By David O'Byrne
BBC News, Istanbul
The recent royal visit to Turkey highlighted the headscarf issue
Turkey faces a long, hot and potentially tense summer after the constitutional court voted to overturn an amendment which would have allowed female students to wear Islamic headscarves on university campuses.
The decision on Thursday is a serious blow for the government of Prime Minister Tayip Erdogan, which passed the amendment earlier this year, fulfilling a promise he made to the electorate when first elected to office nearly six years ago.
Although voted through by a two-thirds majority in the Turkish parliament, the change has been strongly opposed by Turkey's secular elite, who have been quick to back the court's decision.
Deniz Baykal, the leader of the main opposition Republican People's Party which filed the legal action against the amendment, called the decision "important and just" while General Yasar Buyukanit, the head of Turkey's powerful military, commented that the decision "must be respected".
Reactions from within Mr Erdogan's AK Party (AKP) have been mixed.
Bekir Bozdag, the head of the AKP's parliamentary group, described the court ruling as "against the constitution" and accused the court of "exceeding its authority".
But other senior party figures, including Mr Erdogan himself, and the Turkish President Abdullah Gul have chosen not to comment.
Having lost this case, their attentions are likely already focused on another ongoing legal action calling for the closure of their party and the banning from office of 71 senior party members, including Mr Erdogan and Mr Gul.
That case was launched in March by senior state prosecutor Abdurrahman Yalcinkaya, who alleges that the AKP poses a threat to Turkey's secular democracy.
It cites the constitutional amendment allowing girls to wear headscarves to university as evidence.
The courts are expected to take their time delivering a ruling on whether it will close the party down and no decision is expected before September or October.
Although publicly the AKP continues to defend itself against the allegations, they recently abandoned plans to amend the constitution again to end the right of the courts to close down political parties.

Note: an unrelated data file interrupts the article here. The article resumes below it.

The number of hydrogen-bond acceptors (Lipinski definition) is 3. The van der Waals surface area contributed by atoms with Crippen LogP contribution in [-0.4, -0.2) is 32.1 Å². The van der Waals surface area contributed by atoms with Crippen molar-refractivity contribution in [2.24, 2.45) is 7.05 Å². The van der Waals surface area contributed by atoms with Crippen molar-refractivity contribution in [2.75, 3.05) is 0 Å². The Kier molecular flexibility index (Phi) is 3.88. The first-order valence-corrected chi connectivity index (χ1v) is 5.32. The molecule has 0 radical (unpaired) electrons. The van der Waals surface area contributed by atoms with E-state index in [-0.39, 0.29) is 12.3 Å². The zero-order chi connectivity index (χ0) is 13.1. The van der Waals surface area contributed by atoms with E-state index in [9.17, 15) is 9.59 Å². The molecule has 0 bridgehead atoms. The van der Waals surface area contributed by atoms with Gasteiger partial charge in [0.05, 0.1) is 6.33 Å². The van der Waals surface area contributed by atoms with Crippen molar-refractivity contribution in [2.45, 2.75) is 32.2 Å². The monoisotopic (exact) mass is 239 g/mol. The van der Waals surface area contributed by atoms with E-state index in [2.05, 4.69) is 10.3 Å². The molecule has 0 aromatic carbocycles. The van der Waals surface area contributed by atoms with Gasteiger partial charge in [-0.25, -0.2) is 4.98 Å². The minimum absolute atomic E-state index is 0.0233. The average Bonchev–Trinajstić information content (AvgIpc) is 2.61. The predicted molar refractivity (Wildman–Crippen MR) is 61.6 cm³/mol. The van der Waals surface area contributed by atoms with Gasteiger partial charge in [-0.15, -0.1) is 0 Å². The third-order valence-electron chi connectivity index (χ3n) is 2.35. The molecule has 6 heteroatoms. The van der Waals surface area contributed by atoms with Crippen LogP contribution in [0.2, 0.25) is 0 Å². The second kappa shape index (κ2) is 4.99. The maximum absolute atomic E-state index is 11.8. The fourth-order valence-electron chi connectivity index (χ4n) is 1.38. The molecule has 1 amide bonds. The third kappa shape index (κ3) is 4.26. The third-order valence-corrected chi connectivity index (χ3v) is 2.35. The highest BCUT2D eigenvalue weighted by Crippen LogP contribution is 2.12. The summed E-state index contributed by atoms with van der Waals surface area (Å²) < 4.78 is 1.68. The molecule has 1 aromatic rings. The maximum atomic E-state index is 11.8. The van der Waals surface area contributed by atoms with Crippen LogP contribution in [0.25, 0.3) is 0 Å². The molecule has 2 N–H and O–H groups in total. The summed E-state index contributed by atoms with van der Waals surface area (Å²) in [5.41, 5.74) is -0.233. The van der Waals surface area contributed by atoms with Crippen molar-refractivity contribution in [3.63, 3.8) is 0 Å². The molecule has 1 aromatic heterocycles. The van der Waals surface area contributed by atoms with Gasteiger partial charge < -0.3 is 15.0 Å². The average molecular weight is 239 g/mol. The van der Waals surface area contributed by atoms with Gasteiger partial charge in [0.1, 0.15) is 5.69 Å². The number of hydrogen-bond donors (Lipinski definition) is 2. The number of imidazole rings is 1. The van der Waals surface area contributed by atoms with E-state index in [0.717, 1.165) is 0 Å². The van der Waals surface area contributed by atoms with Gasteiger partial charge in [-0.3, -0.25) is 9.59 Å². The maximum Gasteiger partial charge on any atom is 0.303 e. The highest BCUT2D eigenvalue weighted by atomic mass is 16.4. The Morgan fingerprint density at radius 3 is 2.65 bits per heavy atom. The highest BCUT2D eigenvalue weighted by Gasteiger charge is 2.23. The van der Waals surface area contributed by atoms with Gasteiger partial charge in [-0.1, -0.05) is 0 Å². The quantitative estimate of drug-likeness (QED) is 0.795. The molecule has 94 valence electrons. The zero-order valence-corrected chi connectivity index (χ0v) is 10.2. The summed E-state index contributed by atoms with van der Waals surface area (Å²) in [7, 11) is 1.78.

The move to allow the headscarf in universities has prompted protests
Privately, party officials complain that they are faced by forces they cannot compete with and accept that closure is inevitable.
Many expect that a new party will be founded and the bulk of the AK Party's majority parliamentary group enrolled as members even before the court ruling is announced.
However, few expect that the transition to a new party and a new government can be done smoothly given the exclusion of the existing party's key leadership figures.
Some even predict that the result may be an early general election, little over a year after the AK Party was swept back to power with 47% of the vote.
The effects of the possible closure of the governing political party are already being felt in Turkey.
Mr Erdogan complained last month that the ongoing court case had already cost the country more than $13bn in lost foreign investment.
Economists agree that the uncertainty brought by the closure case has contributed significantly to the recent downturn in the Turkish economy.
They also warned that coming on top of the current global credit crisis, continued instability could cause serious damage.
With Turkish voters traditionally casting their votes based on a government's economic performance, the results of possible early elections are likely to reflect any negative effects instability may bring.
The only question is who they will hold responsible - Mr Erdogan and his AK Party for attempting to face down Turkey's secular elite over the issue of headscarves, or the elite itself.